26. Concentration of Methane over time

  27. Controversy • Levels of Greenhouse gases can be determined by: -measuring level of gases after mixing with other gases in the atmosphere (official IPCC) OR -measuring level of gases before entering atmosphere.

  28. Prevention for the Future • Methane to Market (United States, the UK, China, Russia, Brazil, India, Italy, Japan, Australia and Nigeria) Goal: To recover Methane and use it as clean energy.

  29. Federal Clean Air Act Collection of methane gas from landfills and treated • Processing manure using anaerobic digesters making methane available for conversion to useful energy • New rice harvesting method, reduce methane gas, increase yield

  30. Methane Cycling Microbes

  31. Methanogenesis - The Big Picture Why is this process interesting? • Terminus of anaerobic food chain. • Prevents sequestering of large amts or organic material in anaerobic ecosystems. • Potential natural gas source. • Methanogens are the most important CO2- reducing prokaryotes, but are also a source of greenhouse gas (CH4).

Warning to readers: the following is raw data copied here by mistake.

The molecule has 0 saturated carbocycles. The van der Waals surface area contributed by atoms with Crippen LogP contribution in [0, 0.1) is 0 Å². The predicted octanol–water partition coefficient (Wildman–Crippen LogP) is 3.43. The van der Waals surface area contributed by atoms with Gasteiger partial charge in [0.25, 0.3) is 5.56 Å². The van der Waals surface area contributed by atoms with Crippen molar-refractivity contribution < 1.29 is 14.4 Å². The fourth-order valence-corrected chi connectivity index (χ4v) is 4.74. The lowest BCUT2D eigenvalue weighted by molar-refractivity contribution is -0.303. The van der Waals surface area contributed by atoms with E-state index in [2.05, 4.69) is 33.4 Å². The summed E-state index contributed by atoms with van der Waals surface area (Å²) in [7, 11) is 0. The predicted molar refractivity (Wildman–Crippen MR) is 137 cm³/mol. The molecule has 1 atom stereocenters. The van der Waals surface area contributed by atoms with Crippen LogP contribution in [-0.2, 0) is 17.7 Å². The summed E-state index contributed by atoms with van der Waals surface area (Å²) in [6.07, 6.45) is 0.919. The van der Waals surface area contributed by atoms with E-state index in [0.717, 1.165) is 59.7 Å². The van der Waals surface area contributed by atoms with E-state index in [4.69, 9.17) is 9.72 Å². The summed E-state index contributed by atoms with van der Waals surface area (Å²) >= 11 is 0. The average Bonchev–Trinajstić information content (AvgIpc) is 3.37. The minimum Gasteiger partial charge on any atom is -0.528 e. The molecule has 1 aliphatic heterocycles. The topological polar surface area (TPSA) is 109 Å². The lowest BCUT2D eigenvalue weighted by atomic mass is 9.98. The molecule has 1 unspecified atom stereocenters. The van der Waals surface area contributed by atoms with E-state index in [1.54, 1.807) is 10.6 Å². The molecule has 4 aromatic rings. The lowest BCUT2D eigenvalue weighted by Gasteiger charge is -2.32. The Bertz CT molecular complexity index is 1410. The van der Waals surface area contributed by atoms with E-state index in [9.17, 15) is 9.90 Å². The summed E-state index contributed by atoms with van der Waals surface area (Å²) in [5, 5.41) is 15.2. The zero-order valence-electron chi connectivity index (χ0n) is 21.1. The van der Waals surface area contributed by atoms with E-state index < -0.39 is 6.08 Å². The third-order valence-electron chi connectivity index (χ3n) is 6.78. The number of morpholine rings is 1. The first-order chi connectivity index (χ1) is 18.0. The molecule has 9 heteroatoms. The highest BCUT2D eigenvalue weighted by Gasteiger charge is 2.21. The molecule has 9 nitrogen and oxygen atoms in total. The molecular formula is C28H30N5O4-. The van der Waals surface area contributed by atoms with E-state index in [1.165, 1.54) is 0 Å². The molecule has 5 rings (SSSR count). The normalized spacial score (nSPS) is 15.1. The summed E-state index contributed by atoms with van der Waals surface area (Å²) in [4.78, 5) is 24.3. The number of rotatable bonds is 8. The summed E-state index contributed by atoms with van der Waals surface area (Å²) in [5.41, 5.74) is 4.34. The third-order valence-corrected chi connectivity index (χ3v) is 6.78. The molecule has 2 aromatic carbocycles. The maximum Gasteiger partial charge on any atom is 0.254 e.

32. Methanogenesis within the Carbon Cycle. Water column sediments

  33. Methanogenesis: The Process Overall Reaction: 4 H2 + H+ + HCO3- CH4 + 3H2O

  34. And who are these? • METHANOGENS • Archaea, ubiquitous in highly reducing habitats, also found in some “oxic” habitats • Obligate anaerobes • H2 + CO2 --> methane (CH4) • Autotrophic (fix CO2), chemolithotrophic (use inorganic H2 as e- donor) • Some use endproducts of fermentation (acetate, etc.) • Some important genera: Methanococcus, Methanosarcina • Capable of using elemental Sulfur as a terminal e- acceptor (anaerobic respiration - sulfur reduction) • METHANOTROPHS • Bacteria • Aerobes • Utilize methane: • CH4 + O2 --> CO2 + H2O • Rxn happens at interface btwn anoxic and oxic layers of soil (as CH4 diffuses up). • Genus: Methylomonas